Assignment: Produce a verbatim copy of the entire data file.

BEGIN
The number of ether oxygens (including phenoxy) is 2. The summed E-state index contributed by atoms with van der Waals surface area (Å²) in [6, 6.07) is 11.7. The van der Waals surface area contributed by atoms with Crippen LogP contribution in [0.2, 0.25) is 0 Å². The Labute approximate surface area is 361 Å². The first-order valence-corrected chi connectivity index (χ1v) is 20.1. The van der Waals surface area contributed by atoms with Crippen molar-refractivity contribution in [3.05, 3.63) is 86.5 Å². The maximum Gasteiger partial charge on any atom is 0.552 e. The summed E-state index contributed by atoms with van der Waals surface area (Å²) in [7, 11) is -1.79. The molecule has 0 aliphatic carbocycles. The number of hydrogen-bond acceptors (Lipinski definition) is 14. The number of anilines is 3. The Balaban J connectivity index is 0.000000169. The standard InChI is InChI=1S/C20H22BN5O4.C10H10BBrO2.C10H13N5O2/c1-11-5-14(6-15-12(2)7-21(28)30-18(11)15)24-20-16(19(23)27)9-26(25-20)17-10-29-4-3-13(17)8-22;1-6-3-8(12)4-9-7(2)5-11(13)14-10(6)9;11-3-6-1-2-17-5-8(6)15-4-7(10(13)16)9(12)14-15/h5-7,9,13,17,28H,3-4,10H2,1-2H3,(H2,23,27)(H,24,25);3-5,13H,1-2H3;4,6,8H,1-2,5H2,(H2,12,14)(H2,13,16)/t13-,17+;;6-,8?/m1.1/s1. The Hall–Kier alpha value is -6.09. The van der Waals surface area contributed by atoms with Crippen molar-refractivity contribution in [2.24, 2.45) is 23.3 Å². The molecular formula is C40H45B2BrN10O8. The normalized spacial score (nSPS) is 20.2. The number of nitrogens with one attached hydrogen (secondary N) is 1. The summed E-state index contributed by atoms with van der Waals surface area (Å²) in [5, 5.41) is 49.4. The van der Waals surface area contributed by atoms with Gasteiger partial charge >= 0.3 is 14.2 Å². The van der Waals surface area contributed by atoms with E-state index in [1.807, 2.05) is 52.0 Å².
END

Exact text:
The number of ether oxygens (including phenoxy) is 2. The summed E-state index contributed by atoms with van der Waals surface area (Å²) in [6, 6.07) is 11.7. The van der Waals surface area contributed by atoms with Crippen LogP contribution in [0.2, 0.25) is 0 Å². The Labute approximate surface area is 361 Å². The first-order valence-corrected chi connectivity index (χ1v) is 20.1. The van der Waals surface area contributed by atoms with Crippen molar-refractivity contribution in [3.05, 3.63) is 86.5 Å². The maximum Gasteiger partial charge on any atom is 0.552 e. The summed E-state index contributed by atoms with van der Waals surface area (Å²) in [7, 11) is -1.79. The molecule has 0 aliphatic carbocycles. The number of hydrogen-bond acceptors (Lipinski definition) is 14. The number of anilines is 3. The Balaban J connectivity index is 0.000000169. The standard InChI is InChI=1S/C20H22BN5O4.C10H10BBrO2.C10H13N5O2/c1-11-5-14(6-15-12(2)7-21(28)30-18(11)15)24-20-16(19(23)27)9-26(25-20)17-10-29-4-3-13(17)8-22;1-6-3-8(12)4-9-7(2)5-11(13)14-10(6)9;11-3-6-1-2-17-5-8(6)15-4-7(10(13)16)9(12)14-15/h5-7,9,13,17,28H,3-4,10H2,1-2H3,(H2,23,27)(H,24,25);3-5,13H,1-2H3;4,6,8H,1-2,5H2,(H2,12,14)(H2,13,16)/t13-,17+;;6-,8?/m1.1/s1. The Hall–Kier alpha value is -6.09. The van der Waals surface area contributed by atoms with Crippen molar-refractivity contribution in [2.24, 2.45) is 23.3 Å². The molecular formula is C40H45B2BrN10O8. The normalized spacial score (nSPS) is 20.2. The number of nitrogens with one attached hydrogen (secondary N) is 1. The summed E-state index contributed by atoms with van der Waals surface area (Å²) in [5, 5.41) is 49.4. The van der Waals surface area contributed by atoms with Gasteiger partial charge >= 0.3 is 14.2 Å². The van der Waals surface area contributed by atoms with E-state index in [1.807, 2.05) is 52.0 Å².